Margaret Thatcher: obituary

Writing an obituary for Margaret Thatcher is extremely difficult. The human dimension is clear – an old, frail woman, separated from her loving husband for a decade, has succumbed to long-term ill health. That is a sad end by anyone’s estimation. But, in terms of the politics, it is perhaps best to stick to broad-brush strokes.

Baroness Thatcher, who has died aged 87 from a stroke, was Britain’s first woman prime minister.

Writing an obituary for Margaret Thatcher is extremely difficult. The human dimension is clear – an old, frail woman, separated from her loving husband for a decade, has succumbed to long-term ill health. That is a sad end by anyone’s estimation. But, in terms of the politics, it is perhaps best to stick to broad-brush strokes.

She was Britain’s most influential politician of the post-Churchill era. Her achievement in becoming the first female prime minister in an age where less than 5 per cent of MPs were women was considerable. Other women, including Barbara Castle, Jennie Lee, and Alice Bacon from Labour, achieved much, but Thatcher’s remains the most prominent legacy.

She moved the Conservative Party away from the relative bi-partisan consensus of the 1950s and 1960s and towards a more dogmatic agenda. Within her papers at Churchill College, pointedly, is an annotated (red underlining and all) copy of the 1944 White Paper on full employment. This, indeed, was a politician of the (post-) post-war consensus.

To supporters, she changed Britain from a nation in long-term industrial decline to an energetic, dynamic economy. To opponents, she entrenched inequalities between the regions and classes, and placed the free market above all other concerns. Our politics, and many of our politicians, have been forged in her legacy.

But this last point is perhaps the long term nub of the matter. Thatcher may be gone, but Thatcherism remains with us.

On the one hand, present Coalition policies such as Enterprise Zones, raising the personal allowance of low rate tax payers, and cutting corporation tax take much from the Thatcher play book. Personal allowance in particular – raised by 22 per cent between 1979 and 1987 – owes much to the 1980s, even if the Lib Dems are attempting to stake their flag on this terrain. Other policies such as Right to Buy have perhaps become less partisan as time has passed.

Her uniqueness may indeed have been overplayed. Ted Heath’s Selsdon gathering in 1970 begat a Tory Party claiming that “by drastically cutting taxation, we have liberated the economy and the nation from the stultifying imposts of Socialism”. Likewise, ‘One Nation’ Tories of the 1950s such as Rab Butler were reading and quoting Hayek, whilst engendering regional inequalities. Some people in the pre-Thatcher era ‘never had it so good,’ but not all.

Clearly, however, Thatcher changed much.

The fetishisation of the City of London seen in both Conservative and Labour policy in recent decades stems from the ‘Big Bang’ of 1986. Stamp duty rates on shares had been reduced in the early 1980s, but moves to electronic based trading, the lowering of commission charges and the opening up of brokers to foreign ownership created a consensus that allowing the markets to grow and skimming off the top (to varying degrees) was not challenged in any way until 2008, and barely since.

The Coalition has a point when arguing, more broadly, that Labour appeared ‘intensely relaxed’ about people growing ‘filthy rich.’ Lawson’s 40p top-rate of income tax remained untouched under successive Chancellors including Brown and Darling until 2010. The 45p rate that has just come into being remains the second highest seen for 25 years. Few would argue for a return to the 98 per cent top-rate seen in the mid-1970s, but we are clearly living in a relatively low income tax era for the wealthy.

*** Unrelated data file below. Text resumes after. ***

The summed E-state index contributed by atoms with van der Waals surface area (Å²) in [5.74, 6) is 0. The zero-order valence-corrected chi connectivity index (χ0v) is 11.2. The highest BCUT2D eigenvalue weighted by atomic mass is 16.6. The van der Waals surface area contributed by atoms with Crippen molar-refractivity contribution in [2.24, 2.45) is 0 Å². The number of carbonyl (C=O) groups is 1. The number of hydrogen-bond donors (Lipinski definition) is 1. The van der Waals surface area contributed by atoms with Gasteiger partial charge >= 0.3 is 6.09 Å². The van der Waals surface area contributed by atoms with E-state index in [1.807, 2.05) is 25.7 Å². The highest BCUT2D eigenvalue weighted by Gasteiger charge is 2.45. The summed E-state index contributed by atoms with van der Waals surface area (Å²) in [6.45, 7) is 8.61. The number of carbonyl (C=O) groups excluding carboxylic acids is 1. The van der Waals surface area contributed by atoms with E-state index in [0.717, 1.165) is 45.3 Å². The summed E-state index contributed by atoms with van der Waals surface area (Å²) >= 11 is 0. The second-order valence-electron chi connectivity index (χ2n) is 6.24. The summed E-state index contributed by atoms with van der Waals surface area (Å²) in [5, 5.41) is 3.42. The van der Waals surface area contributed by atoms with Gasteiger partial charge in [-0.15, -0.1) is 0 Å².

There are many other areas – local government, the trade unions, and the balance between public and private provision – that were irrevocably changed by her influence. A controversial politician – she none the less was not without a progressive legacy in certain areas, as outlined on this site by James Bloodworth.

This was a huge political figure. Lloyd George. Attlee. Churchill. And Thatcher. These are the figures who had the opportunity to make or break British politics in the twentieth century. The last of these is now no longer with us.

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3 Responses to “Margaret Thatcher: obituary”

  1. Selohesra

    I’ve always been a bit unclear when people talk about classless society – but having seen some of the celebrations from assorted lefties over the last day I think I understand what it is to truely lack class

  2. LB

    Still ignoring what the state has done and is doing to screw people.

    Just wait until the population find out you’ve screwed them into destitution by spending their pension contributions.

    5,300 bn of debt on top of the PFI, the borrowing etc.

    7,000 bn in total.

    Given that there were reports yesterday that the total wealth of everyone in the UK is 7,000 bn, you’ve screwed people.

    You can’t take everyone’s wealth to pay your debts. Look at Cyprus. Screwed because the ECB decided it wouldn’t take a haircut on its loans to Greece, so it shafted Cyprus. Then to pay for it they decided lets steal people’s money. Just 10% and its game over for them.

    Same in the UK, You can’t take the money to pay your debts without it collapsing.

    How are the 30% with no savings going to cope when you can’t pay their pensions, and if you thieve the money, you screw everything?

  3. blarg1987

    How did LFF exactly do as you said? And when did this first start?

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